14. Huynh T, Messer M, Sing RF, et al. Positive end-expiratory pressure alters intracranial and cerebral perfusion pressure in severe traumatic brain injury. J Trauma 2002; 53:488.
  15. Hasan FM, Beller TA, Sobonya RE, et al. Effect of positive end-expiratory pressure and body position in unilateral lung injury. J Appl Physiol Respir Environ Exerc Physiol 1982; 52:147.
  16. Pinsky MR. Cardiovascular issues in respiratory care. Chest 2005; 128:592S.
  17. Bruhn A, Hernandez G, Bugedo G, Castillo L. Effects of positive end-expiratory pressure on gastric mucosal perfusion in acute respiratory distress syndrome. Crit Care 2004; 8:R306.
  18. Sundaresan A, Chase JG, Hann CE, Shaw GM. Cardiac output estimation using pulmonary mechanics in mechanically ventilated patients. Biomed Eng Online 2010; 9:80.
  19. Petersson J, Ax M, Frey J, et al. Positive end-expiratory pressure redistributes regional blood flow and ventilation differently in supine and prone humans. Anesthesiology 2010; 113:1361.
  20. Armaganidis A, Stavrakaki-Kallergi K, Koutsoukou A, et al. Intrinsic positive end-expiratory pressure in mechanically ventilated patients with and without tidal expiratory flow limitation. Crit Care Med 2000; 28:3837.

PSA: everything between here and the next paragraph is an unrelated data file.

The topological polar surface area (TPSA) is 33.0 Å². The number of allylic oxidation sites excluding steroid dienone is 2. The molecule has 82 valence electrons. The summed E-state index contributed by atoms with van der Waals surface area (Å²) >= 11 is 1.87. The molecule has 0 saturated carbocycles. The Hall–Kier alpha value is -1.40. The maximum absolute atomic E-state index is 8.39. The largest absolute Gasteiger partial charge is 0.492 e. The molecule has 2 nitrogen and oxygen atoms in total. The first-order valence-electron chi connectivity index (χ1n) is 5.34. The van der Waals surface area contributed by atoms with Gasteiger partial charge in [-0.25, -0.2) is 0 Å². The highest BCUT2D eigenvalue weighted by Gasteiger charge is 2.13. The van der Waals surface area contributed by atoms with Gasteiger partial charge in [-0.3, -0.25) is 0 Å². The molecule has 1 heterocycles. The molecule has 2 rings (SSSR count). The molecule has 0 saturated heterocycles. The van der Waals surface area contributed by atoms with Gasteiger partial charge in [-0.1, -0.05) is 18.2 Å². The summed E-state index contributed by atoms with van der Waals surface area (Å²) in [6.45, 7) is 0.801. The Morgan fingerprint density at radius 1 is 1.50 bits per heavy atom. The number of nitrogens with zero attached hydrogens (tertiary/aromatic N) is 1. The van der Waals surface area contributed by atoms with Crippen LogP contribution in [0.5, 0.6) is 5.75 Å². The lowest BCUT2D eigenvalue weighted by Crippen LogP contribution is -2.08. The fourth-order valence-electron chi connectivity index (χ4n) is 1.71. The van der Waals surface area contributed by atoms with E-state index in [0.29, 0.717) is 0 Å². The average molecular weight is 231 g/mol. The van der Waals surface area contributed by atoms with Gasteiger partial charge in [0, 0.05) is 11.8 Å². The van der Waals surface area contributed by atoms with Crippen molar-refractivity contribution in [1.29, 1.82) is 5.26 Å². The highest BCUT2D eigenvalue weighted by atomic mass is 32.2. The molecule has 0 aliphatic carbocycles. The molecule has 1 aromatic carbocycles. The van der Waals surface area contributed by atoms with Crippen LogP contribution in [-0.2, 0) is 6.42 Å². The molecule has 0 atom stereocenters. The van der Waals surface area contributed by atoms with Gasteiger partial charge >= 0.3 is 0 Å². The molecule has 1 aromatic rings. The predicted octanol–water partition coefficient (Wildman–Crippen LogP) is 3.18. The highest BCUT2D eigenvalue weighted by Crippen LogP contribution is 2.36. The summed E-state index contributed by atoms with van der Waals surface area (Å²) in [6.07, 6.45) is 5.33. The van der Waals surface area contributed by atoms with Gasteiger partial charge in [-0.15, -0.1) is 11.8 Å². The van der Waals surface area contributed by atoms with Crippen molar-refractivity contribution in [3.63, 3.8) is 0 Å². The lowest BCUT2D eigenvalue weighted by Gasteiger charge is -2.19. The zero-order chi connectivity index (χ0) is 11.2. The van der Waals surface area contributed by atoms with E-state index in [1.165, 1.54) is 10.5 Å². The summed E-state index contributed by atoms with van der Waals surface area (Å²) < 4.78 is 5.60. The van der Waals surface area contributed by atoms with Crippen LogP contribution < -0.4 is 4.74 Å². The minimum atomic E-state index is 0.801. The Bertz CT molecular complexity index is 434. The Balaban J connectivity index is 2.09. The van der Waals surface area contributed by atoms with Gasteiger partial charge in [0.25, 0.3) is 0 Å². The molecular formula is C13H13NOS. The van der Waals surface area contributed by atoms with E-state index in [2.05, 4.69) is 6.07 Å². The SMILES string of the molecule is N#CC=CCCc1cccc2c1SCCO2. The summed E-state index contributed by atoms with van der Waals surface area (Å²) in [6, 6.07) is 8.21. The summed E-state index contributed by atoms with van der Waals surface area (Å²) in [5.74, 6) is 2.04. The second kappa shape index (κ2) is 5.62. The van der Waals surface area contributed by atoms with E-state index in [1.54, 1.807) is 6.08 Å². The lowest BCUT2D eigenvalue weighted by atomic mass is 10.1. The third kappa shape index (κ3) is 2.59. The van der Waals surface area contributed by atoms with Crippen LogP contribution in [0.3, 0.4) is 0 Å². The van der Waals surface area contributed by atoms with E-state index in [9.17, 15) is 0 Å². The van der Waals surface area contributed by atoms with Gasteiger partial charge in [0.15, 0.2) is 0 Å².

21. Gay PC, Rodarte JR, Hubmayr RD. The effects of positive expiratory pressure on isovolume flow and dynamic hyperinflation in patients receiving mechanical ventilation. Am Rev Respir Dis 1989; 139:621.
  22. Valta P, Corbeil C, Lavoie A, et al. Detection of expiratory flow limitation during mechanical ventilation. Am J Respir Crit Care Med 1994; 150:1311.
  23. Gurevitch MJ, Gelmont D. Importance of trigger sensitivity to ventilator response delay in advanced chronic obstructive pulmonary disease with respiratory failure. Crit Care Med 1989; 17:354.
  24. Kress JP, O'Connor MF, Schmidt GA. Clinical examination reliably detects intrinsic positive end-expiratory pressure in critically ill, mechanically ventilated patients. Am J Respir Crit Care Med 1999; 159:290.
  25. Leatherman JW, Ravenscraft SA. Low measured auto-positive end-expiratory pressure during mechanical ventilation of patients with severe asthma: hidden auto-positive end-expiratory pressure. Crit Care Med 1996; 24:541.
  26. Lessard MR, Lofaso F, Brochard L. Expiratory muscle activity increases intrinsic positive end-expiratory pressure independently of dynamic hyperinflation in mechanically ventilated patients. Am J Respir Crit Care Med 1995; 151:562.